Adani Tops DHFL Bid, Says Its Bid Gives Maximum To Lenders; Rivals Want It Out Of Race
Billionaire Gautam Adani's roads-to-mining group outbid U.S.-based Oaktree with a Rs 33,000 crore bid for collapsed housing lender, DHFL Ltd., but rival bidders want it out of the race for allegedly missing the deadline - a charge Adani Group denies saying it followed due process and the "cartel" wants to prevent value maximisation.
Four entities - Adani Group, Piramal Group, U.S.-based asset management company Oaktree Capital Management and SC Lowy - submitted bids for DHFL in October, sources with DHFL lenders and industry said.
But lenders, who are getting DHFL auctioned to recover unpaid loans, wanted suitors to revise their bids as original offers were low.
Adani Group, which had initially bid only for DHFL's wholesale and Slum Rehabilitation Authority portfolio, in the revised offer submitted on Nov. 17 bid for the entire book, offering a total of Rs 30,000 crore plus interest of Rs 3,000 crore, a lending source said.
This was more than Rs 28,300 crore offered by Oaktree, they said adding the U.S. firm's conditional bid had outlined that it would hold back Rs 1,000 crore on insurance claims.
Piramal quoted Rs 23,500 crore only for the retail portfolio of DHFL while Hong Kong-based SC Lowy bid Rs 2,350 crore for SRA.
Soon after, rival bidders cried foul over Adani's bid, saying the group had submitted the bid past the deadline and that it cannot expand on its original plan.
All the three rival bidders sought disqualification of Adani, the source said.
Adani has countered the move, writing a detailed letter to the DHFL administrator, who is overseeing the sale, saying it had originally put in an expression of interest for both - full book and wholesale and SRA portfolio.
Sources said the Nov. 22 letter said its October bid was only for wholesale and SRA assets of DHFL as it was hopeful that it along with Piramal Group would complete the deal (Piramal Group bid only for the retail assets).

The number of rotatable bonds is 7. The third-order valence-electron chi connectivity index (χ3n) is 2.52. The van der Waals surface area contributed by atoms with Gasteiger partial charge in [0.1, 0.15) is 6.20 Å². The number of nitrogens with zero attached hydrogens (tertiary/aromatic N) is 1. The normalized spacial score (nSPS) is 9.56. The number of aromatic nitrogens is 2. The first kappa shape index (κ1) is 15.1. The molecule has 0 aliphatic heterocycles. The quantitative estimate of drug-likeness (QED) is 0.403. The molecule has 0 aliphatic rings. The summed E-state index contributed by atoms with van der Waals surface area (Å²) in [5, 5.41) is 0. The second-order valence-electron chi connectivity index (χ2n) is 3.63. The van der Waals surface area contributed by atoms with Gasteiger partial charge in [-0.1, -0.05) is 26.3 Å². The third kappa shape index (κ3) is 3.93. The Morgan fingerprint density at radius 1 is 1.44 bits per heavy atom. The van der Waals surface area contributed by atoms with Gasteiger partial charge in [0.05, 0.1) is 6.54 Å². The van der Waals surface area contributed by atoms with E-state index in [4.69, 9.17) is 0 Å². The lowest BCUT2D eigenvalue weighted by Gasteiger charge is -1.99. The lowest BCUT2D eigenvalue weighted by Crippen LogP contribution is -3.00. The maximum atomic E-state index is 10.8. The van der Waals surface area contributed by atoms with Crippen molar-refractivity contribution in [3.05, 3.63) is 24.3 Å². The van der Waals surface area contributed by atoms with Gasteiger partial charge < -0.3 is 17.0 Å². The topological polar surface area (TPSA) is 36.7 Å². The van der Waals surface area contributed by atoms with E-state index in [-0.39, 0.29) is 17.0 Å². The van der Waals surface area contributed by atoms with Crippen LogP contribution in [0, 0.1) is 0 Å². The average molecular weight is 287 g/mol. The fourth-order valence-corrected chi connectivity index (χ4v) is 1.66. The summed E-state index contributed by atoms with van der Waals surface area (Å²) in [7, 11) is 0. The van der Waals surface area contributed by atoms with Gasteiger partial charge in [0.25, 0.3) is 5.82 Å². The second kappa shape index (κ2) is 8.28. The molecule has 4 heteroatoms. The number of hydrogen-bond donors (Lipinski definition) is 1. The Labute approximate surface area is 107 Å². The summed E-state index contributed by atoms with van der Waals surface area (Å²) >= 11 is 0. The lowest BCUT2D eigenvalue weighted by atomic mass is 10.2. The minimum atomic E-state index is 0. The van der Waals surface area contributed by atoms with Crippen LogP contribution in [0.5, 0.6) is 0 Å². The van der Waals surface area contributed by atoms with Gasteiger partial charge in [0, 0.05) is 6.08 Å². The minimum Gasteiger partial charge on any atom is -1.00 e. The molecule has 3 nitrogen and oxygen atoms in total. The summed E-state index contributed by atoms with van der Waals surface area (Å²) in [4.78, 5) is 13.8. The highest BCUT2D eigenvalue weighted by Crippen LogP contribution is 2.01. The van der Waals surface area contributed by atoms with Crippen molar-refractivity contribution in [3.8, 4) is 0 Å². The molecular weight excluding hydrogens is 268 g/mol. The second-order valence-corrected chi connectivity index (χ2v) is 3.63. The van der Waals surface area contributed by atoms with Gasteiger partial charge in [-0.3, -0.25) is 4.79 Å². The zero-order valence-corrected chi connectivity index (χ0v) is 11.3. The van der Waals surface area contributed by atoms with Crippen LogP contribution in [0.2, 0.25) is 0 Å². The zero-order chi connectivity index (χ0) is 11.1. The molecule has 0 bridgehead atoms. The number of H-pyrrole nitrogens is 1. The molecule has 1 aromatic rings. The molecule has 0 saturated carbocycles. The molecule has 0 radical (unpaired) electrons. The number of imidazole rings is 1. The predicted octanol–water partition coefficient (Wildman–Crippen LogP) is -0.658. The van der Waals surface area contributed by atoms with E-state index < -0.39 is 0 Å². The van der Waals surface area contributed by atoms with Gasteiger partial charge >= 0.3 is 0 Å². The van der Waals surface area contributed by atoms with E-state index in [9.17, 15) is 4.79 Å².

But on the opening of bids on Nov. 9, Adani saw bids put in by rivals did not reflect the value of the company and decided to bid for the entire book.
In the letter, Adani Group said, its bid was submitted before 10 a.m. on Nov. 17 and was in accordance with the bid document.
It went on to quote the relevant section of the bid document that gave liberty to the administrator to examine the bid received at any stage of the resolution plan submission process and rival bidders had no right to object to such submission.
To threat by some bidders to withdraw from the process if Adani's bid was considered, the group said they are "acting together as a cartel to influence the CIRP process in a manner aimed at eliminating or reducing competition which should also impact the value maximisation objective."
CIRP stands for the corporate insolvency resolution process.
It added that its unconditional bid provided maximum value to all stakeholders.
In November, the Reserve Bank referred DHFL, the third-largest pure-play mortgage lender, to the National Company Law Tribunal for insolvency proceedings.
DHFL was the first finance company to be referred to NCLT by the RBI using special powers under section 227.
Prior to that, the company's board was superseded and R Subramaniakumar was appointed as the administrator. He is also the resolution professional under the Insolvency and Bankruptcy Code.
As of July 2019, the company owed Rs 83,873 crore to banks, the National Housing Board, mutual funds and bondholders.